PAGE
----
Manufacturers integrate Blockchain into Processors to counter Spectre and Meltdown

René Pfeiffer/ April 1, 2018/ Discussion, High Entropy

The Spectre and Meltdown security vulnerabilities gathered a lot of attention in January. Processor manufacturers have rushed to fix the design of the chips and to patch products already in production. The vulnerabilities show that secure design is critical to our modern infrastructure. Computing has become ubiquitous, so has networking. The current fixes change the microcode on the chips. Altering the flow of assembler instructions is bound to have a detrimental impact on performance. There is not much you can do about this – but there is hope. Future generations of processors will have a defence against unknown security vulnerabilities – the blockchain!

The past decade in information security has taught us that a pro-active holistic approach to IT defence is not enough. To counter unknown threats you have to go below 0(day). The blockchain offers a perfect solution to the problem of weaknesses at the processor level. The key is consensus. Since all modern processors have multiple cores, the components act as peers that don’t trust each other. Instructions are regarded as transactions. Every core verifies every transaction by its own ledger containing a history of known good instructions. The consensus protocol between all cores guarantees that instructions are verified and can be trusted. Storage for the ledger is provided by the firmware, ensuring that the ledger cannot leave the system. Hidden storage without a published documentation has been an important key ingredient for secure systems for many decades. It adds another protective layer. Storage can be extended by Cloud services (with military-grade encryption) in case the systems runs longer or is subject to high processor load. You cannot work without being connected to the Internet anyway. Thus any performance impact can be regarded as negligible.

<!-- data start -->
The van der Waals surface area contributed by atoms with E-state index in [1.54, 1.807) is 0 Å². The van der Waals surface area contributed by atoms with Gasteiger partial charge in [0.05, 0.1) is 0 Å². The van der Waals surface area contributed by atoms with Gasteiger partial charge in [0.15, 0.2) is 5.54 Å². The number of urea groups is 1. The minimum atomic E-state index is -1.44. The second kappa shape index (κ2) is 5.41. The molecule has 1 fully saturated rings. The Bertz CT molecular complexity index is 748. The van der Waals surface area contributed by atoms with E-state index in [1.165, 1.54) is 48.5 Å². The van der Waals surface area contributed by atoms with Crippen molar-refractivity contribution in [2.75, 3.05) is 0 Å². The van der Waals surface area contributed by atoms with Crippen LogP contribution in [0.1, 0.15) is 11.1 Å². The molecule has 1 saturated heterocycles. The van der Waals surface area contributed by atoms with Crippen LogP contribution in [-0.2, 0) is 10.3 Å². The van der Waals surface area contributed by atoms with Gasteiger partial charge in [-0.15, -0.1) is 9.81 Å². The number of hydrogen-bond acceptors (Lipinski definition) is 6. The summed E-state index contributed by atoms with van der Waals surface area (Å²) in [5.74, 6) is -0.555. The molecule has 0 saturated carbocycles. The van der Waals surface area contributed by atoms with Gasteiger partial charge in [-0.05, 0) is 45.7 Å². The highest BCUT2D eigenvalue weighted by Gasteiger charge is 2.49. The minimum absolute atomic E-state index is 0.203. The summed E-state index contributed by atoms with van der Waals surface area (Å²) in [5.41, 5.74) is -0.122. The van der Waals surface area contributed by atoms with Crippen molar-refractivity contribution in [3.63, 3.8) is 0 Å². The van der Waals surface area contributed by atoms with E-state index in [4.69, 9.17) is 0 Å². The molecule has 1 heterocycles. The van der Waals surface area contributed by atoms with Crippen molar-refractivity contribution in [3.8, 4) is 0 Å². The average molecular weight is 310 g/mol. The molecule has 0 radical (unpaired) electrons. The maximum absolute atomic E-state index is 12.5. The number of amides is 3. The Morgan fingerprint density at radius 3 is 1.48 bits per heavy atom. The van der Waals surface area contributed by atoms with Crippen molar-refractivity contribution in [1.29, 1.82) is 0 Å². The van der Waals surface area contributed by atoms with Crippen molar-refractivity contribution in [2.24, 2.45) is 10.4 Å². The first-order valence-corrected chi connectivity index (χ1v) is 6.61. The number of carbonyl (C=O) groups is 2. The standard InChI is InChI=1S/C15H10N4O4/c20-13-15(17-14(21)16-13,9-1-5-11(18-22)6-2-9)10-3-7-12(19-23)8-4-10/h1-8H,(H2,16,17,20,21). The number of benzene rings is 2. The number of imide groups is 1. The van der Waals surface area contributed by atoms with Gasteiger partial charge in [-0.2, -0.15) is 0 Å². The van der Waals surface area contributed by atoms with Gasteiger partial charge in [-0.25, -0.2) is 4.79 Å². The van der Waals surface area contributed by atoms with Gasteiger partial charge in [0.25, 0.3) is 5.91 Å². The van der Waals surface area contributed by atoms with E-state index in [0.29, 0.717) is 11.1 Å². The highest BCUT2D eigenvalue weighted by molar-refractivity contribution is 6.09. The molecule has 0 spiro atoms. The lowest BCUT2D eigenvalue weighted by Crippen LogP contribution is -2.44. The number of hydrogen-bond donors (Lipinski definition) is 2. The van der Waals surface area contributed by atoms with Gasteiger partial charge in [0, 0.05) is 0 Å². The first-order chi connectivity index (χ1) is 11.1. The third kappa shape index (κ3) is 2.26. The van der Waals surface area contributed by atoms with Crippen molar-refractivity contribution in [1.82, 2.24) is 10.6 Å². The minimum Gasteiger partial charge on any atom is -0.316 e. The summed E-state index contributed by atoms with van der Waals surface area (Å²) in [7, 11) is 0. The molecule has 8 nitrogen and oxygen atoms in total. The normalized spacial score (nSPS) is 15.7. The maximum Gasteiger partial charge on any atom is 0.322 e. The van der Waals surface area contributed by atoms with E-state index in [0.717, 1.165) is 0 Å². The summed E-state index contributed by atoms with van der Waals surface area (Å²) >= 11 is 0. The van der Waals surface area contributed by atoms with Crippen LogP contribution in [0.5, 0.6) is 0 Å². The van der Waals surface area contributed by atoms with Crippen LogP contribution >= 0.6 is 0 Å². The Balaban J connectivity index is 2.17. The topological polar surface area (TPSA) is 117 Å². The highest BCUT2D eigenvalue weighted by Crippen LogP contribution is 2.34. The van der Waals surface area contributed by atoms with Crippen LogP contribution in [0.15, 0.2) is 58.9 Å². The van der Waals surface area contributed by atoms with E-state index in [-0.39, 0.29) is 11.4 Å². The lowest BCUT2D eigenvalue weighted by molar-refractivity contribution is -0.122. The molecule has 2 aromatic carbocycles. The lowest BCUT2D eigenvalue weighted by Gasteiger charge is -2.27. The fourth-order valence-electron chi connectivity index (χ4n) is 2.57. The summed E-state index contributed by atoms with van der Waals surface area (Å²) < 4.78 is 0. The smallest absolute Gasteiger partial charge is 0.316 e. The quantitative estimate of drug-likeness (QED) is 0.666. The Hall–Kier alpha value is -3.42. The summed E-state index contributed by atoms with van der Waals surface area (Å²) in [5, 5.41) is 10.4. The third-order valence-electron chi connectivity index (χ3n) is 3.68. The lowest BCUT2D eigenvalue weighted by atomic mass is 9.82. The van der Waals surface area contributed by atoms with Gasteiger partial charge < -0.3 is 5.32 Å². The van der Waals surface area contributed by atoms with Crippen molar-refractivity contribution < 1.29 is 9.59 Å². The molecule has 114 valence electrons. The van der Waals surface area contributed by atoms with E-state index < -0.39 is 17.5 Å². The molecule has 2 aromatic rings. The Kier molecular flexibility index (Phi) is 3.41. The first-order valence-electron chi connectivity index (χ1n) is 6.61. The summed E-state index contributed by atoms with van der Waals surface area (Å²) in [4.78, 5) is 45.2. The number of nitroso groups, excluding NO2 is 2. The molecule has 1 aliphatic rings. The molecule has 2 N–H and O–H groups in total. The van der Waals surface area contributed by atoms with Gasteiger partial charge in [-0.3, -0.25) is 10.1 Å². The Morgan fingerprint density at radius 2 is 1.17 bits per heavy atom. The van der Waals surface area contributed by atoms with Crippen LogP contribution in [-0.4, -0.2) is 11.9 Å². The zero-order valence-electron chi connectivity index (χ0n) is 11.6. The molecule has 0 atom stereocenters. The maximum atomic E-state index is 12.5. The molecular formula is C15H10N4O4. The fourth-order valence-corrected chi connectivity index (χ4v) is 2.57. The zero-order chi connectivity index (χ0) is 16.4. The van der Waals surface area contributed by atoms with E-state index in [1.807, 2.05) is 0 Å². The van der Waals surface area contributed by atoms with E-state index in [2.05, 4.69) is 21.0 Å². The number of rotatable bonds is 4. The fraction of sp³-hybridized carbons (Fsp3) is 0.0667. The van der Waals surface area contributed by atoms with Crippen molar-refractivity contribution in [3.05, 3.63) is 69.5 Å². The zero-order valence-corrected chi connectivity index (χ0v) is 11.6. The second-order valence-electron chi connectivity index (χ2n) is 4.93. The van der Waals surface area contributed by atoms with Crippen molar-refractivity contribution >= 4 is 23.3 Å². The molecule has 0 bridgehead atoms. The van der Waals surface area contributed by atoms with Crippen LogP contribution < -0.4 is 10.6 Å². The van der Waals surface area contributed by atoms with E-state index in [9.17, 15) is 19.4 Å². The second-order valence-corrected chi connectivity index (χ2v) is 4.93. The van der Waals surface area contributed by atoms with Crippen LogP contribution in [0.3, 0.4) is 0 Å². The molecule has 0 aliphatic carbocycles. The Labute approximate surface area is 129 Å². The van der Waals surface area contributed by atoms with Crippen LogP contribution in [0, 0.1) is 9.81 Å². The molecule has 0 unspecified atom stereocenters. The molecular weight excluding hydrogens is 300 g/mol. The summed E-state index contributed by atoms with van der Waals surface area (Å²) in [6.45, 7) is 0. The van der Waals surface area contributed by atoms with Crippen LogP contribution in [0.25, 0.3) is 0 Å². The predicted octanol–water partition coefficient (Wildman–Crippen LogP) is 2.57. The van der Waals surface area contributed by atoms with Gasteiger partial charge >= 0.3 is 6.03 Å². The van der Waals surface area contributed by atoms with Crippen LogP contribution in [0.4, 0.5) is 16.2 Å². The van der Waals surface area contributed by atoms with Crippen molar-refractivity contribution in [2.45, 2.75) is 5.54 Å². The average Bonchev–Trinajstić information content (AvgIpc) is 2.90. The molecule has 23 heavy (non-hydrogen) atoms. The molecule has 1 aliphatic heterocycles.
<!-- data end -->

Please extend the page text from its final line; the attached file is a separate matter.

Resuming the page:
The first blockchain-based processors are expected for November 2018. Since you will have to use the new chipsets as well, the manufacturers have conveniently changed the socket again (one socket specification per manufacturer, so multiply your choices by the number of competitors).

If you have read this far, then you should already have some doubts on „modern technology“. The big problem with 1 April and satire in general is that reality has caught up. Given the density of buzzwords and hypes in information technology, it’s next to impossible to separate the hard facts from the (marketing) agenda. Information security is no exception. Most events centre around products. They create needs you do not have, and they provide solutions to problems that aren’t yours. Taking a step back and re-evaluating your current and future situation is the key. We have seen a lot of technological cul-de-sac designs when it comes to information security. We still pursue quite some questionable approaches to solving problems we do not have. Blockchain speaks for itself once you analyse what it is about. Your information security defence strategy should not get distracted by fashion trends.

DeepSec and DeepINTEL were created to help you seeing through all the distractions you are exposed to throughout the year. Let’s keep in touch.

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About René Pfeiffer

System administrator, lecturer, hacker, security consultant, technical writer and DeepSec organisation team member. Has done some particle physics, too. Prefers encrypted messages for the sake of admiring the mathematical algorithms at work.